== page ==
Swansea seafront 'risks being overdeveloped'
An online petition aimed at stopping a number of possible developments along Swansea seafront has been signed by more than 2,000 people.
Swansea council is seeking expressions of interest in five sites it owns along Mumbles Road, almost all of which directly overlook Swansea Bay.
Councillors said there was a "demand for facilities".
But critics argue the area risks becoming "overdeveloped" and say they want to "preserve the iconic view".
'Better than Naples'
Michael Eames, who started the petition, said: "When you look over the magnificent bay it's fantastic, there's not another one like it anywhere else in the world.
"Some people line it up with the Bay of Naples but people in Swansea actually think it's much better.
"Tourism should boom in the future with this type of open space that we have. As you walk along the prom you're not hemmed in by big buildings, you have an open space and a green space with trees, not many places have that nowadays.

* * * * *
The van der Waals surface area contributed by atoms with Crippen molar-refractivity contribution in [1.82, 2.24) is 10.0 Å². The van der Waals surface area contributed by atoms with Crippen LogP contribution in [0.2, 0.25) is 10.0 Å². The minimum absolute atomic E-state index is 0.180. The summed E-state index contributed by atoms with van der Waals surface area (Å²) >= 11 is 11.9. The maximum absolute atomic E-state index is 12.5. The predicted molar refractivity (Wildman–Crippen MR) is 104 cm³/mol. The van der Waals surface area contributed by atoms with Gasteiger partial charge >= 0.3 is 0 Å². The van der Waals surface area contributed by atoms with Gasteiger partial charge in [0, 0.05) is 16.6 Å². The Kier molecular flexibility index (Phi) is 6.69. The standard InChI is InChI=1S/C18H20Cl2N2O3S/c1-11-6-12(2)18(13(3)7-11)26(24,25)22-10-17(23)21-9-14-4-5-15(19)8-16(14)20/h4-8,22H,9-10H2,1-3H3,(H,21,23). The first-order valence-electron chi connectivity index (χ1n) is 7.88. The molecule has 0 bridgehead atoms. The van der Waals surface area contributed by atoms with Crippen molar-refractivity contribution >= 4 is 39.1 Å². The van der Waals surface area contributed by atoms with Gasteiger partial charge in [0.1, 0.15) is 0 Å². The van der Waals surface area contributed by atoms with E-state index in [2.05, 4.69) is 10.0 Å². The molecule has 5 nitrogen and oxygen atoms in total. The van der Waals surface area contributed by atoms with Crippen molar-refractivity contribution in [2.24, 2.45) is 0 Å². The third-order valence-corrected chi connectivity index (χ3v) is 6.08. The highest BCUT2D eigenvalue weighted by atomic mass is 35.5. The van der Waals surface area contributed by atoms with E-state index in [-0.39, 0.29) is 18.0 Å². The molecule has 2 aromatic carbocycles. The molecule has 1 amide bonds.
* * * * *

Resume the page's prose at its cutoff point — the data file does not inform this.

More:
"We understand the council has to make money, but this is not the right place to make money."
The council's deputy leader, Clive Lloyd, said it was early in the process, but the council could look at allowing restaurants, toilets and community facilities to be built at the sites.
"We have a fantastic coastline that runs from the east of Swansea to the west of Swansea, and one thing people always say to me is that there's not enough facilities along the coastline," he said.
"We're looking at what we could do that tastefully fits in with the existing surroundings, that doesn't deter from the outstanding beauty of this wonderful coast, but still gives an offering to the public, tourists and residents."
The sites being looked at include the car park at the bottom of Sketty Lane, the Blackpill Lido, land around the skate park at West Cross, land at the Mumbles side of The West Cross Inn, and two tennis courts at Langland.
The council said it had no intention to sell off the sites completely, but would consider striking a deal with developers to let them be built on.
It added it would not consider any high-rise developments which could "spoil" the view. A public consultation on what should be done with the land ends on 10 June.